Hopkins Marine Station Student Paper

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(full paper is archived in the Miller Library)

Title: Small-scale population structure in Nucella emarginata and Nucella ostrina
Student Author(s): Freed, Emily
Faculty Advisor(s): Palumbi, Stephen
Pages: 31
Location: Final Papers Biology 175H
Date: June 2003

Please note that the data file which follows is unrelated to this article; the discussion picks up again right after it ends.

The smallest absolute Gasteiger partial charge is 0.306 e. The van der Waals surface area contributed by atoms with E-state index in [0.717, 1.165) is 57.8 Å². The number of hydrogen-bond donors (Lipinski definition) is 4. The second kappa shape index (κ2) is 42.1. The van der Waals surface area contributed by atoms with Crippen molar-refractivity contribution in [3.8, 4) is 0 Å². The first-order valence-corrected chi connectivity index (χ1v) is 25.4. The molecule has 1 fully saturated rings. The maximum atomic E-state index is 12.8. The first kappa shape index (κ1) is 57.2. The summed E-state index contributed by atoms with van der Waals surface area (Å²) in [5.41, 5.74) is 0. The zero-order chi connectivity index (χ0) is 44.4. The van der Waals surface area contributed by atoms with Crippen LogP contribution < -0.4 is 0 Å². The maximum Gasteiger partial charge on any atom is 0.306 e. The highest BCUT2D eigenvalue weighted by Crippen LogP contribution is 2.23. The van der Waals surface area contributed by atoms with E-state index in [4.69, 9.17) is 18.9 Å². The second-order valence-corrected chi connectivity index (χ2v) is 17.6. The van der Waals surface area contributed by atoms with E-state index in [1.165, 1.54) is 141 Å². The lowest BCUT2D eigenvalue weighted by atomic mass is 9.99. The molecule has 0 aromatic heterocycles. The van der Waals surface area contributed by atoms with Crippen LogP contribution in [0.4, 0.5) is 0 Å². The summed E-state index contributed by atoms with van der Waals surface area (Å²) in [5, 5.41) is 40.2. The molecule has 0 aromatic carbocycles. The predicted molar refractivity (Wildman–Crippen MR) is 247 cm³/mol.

Abstract: The cryptic gastropod species Nucella emarginata and Nucella ostrina are distributed along the northeastern Pacific coast from Alaska to Baja, California. N. emarginata is found primarily in the south and N. ostrina is found primarily in the north, with their ranges overlapping in central California. Snails (7 ­ 34 individuals) from four locations in the overlap zone were collected and their population structures were studied using an approximately 500 bp fragment of the mitochondrial gene cytochrome c oxidase subunit I (COI). Contrary to what might be expected, analysis showed snails from the southern locations of Soberanes Point and San Luis Obispo are both N. ostrina (the northern species), while snails from the northern locations at Hopkins Marine Station in Pacific Grove and Point Joe are both N. emarginata. Although populations in each location are fairly homogenous, small amounts of variation do exist within each population (i.e. some polymorphisms are present). Of particular note is the variation that exists between snails collected from a wave exposed area at Hopkins Marine Station and snails in a wave protected area on the other side of the same point. Despite this intra-population variation, each location forms a genetically distinct group. Further sampling in central California will give more insight into the distribution of Nucella over short geographical distances and will hopefully elucidate more of these species’ evolutionary histories, as well as possibly helping to determine what factors are important in Nucella distribution.